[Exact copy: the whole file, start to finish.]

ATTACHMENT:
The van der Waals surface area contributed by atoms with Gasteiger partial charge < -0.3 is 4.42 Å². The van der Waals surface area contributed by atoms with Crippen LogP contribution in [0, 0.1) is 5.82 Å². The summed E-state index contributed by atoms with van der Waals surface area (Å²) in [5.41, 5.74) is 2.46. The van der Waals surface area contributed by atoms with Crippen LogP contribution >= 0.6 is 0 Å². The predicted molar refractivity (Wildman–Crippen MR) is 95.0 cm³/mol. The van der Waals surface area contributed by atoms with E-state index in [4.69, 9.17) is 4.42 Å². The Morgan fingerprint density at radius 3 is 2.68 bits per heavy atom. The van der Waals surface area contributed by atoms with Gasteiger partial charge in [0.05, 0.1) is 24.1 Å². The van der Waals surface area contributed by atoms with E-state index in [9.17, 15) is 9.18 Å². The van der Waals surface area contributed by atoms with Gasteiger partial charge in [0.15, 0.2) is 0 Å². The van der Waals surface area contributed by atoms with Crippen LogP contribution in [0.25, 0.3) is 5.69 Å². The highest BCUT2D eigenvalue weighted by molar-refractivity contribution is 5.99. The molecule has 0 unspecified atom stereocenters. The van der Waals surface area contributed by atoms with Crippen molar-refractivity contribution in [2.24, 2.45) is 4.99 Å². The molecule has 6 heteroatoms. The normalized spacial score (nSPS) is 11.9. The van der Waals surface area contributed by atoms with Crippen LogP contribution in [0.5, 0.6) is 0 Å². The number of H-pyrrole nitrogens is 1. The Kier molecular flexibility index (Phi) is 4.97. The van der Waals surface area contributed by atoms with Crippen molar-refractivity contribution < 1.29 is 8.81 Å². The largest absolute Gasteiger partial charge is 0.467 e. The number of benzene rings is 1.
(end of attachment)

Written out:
The van der Waals surface area contributed by atoms with Gasteiger partial charge < -0.3 is 4.42 Å². The van der Waals surface area contributed by atoms with Crippen LogP contribution in [0, 0.1) is 5.82 Å². The summed E-state index contributed by atoms with van der Waals surface area (Å²) in [5.41, 5.74) is 2.46. The van der Waals surface area contributed by atoms with Crippen LogP contribution >= 0.6 is 0 Å². The predicted molar refractivity (Wildman–Crippen MR) is 95.0 cm³/mol. The van der Waals surface area contributed by atoms with E-state index in [4.69, 9.17) is 4.42 Å². The Morgan fingerprint density at radius 3 is 2.68 bits per heavy atom. The van der Waals surface area contributed by atoms with Gasteiger partial charge in [0.05, 0.1) is 24.1 Å². The van der Waals surface area contributed by atoms with E-state index in [9.17, 15) is 9.18 Å². The van der Waals surface area contributed by atoms with Gasteiger partial charge in [0.15, 0.2) is 0 Å². The van der Waals surface area contributed by atoms with Crippen LogP contribution in [0.25, 0.3) is 5.69 Å². The highest BCUT2D eigenvalue weighted by molar-refractivity contribution is 5.99. The molecule has 0 unspecified atom stereocenters. The van der Waals surface area contributed by atoms with Crippen molar-refractivity contribution in [2.24, 2.45) is 4.99 Å². The molecule has 6 heteroatoms. The normalized spacial score (nSPS) is 11.9. The van der Waals surface area contributed by atoms with Crippen LogP contribution in [0.5, 0.6) is 0 Å². The number of H-pyrrole nitrogens is 1. The Kier molecular flexibility index (Phi) is 4.97. The van der Waals surface area contributed by atoms with Crippen molar-refractivity contribution < 1.29 is 8.81 Å². The largest absolute Gasteiger partial charge is 0.467 e. The number of benzene rings is 1.